We hope you enjoyed your last stop in the Grand Canyon. What’s that? Still in the mood to see some great natural wonders? Perfect, so are we! Pile in, folks. We’re headed north to the very first national park in the world. As Naturalist John Muir described it back in the 1880s, prepare to see “Nature at work as a chemist”. We’re stopping in to admire bison, steam clouds of sulfur, and the world’s greatest geyser collection at Yellowstone National Park!
With more active geo-thermal features than the rest of the world, Yellowstone is wild and alive. Sure, you’ve heard of the famous Old Faithful. But altogether there are actually more than 10,000 thermal features at Yellowstone, including geysers, hot springs, mudpots, and fumaroles. Here, you’ll experience a rainbow of vivid color as water flows from hot springs, starting with yellow, then orange and green. The unique activity in the park provides geologists with a glimpse into what goes on thousands of miles beneath the Earth’s surface. In all its bubbling and erupting wonder, Yellowstone has been regarded as a sacred place by the groups of people who have lived near it throughout time. In fact, it’s believed that early Native American visitors to Yellowstone left offerings at thermal features to show their respect.
Interested in seeing the work of the oldest living things in the world? Check out Mud Volcano at Yellowstone. Its single-celled organisms are so old and different from the bacteria covering Earth’s surface today that they are classified into their own kingdom, the Archaea. Amazingly, they create mudpots by metabolizing sulfur and water into rock-dissolving sulfuric acid. Alright, that’s enough science for us too.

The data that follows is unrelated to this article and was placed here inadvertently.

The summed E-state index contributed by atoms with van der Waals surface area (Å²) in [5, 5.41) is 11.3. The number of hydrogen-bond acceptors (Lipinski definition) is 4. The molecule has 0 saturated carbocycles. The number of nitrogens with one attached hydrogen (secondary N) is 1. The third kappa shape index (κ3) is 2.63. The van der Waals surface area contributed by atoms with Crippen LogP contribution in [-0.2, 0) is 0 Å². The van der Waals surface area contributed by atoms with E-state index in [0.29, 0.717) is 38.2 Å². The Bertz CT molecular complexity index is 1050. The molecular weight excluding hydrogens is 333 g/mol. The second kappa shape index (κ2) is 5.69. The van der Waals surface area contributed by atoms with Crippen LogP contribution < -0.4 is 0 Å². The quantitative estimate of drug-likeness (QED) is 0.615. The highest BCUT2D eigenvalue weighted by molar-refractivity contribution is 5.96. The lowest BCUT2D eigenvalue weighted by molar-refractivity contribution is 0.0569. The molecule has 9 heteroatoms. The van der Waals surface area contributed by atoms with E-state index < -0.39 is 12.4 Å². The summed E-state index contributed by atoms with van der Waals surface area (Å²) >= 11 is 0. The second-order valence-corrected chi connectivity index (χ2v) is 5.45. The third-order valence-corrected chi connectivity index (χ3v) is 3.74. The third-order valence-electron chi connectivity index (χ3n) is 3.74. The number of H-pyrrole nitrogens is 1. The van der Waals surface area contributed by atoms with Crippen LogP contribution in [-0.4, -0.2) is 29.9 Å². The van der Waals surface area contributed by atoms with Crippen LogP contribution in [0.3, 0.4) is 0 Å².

Make the most of your adventure at this historic and wondrous site. Yellowstone National Park Trip Planner offers a vast amount of information to plan a vacation to Yellowstone, including the top five road trips to the park, an overview of the five park entrances, a map, what to do if you only have 48 hours in the park, and a guide to lodging and camping in the park.
The Yellowstone Official National Park Handbook from the Department of the Interior and the National Park Service will walk you through the history, geography and wildlife of the park.
Loved Yellowstone so much you want a view of it every day? Bring the park home. The poster Greater Yellowstone depicts scenic park features and the large basin created by a massive volcanic eruption 600,000 years ago.
More from our Summer Travel Series:
Don’t forget to check out our latest catalog America The Beautiful.
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About the author: Blogger contributor Cat Goergen is the PR Specialist in GPO’s Public Relations office.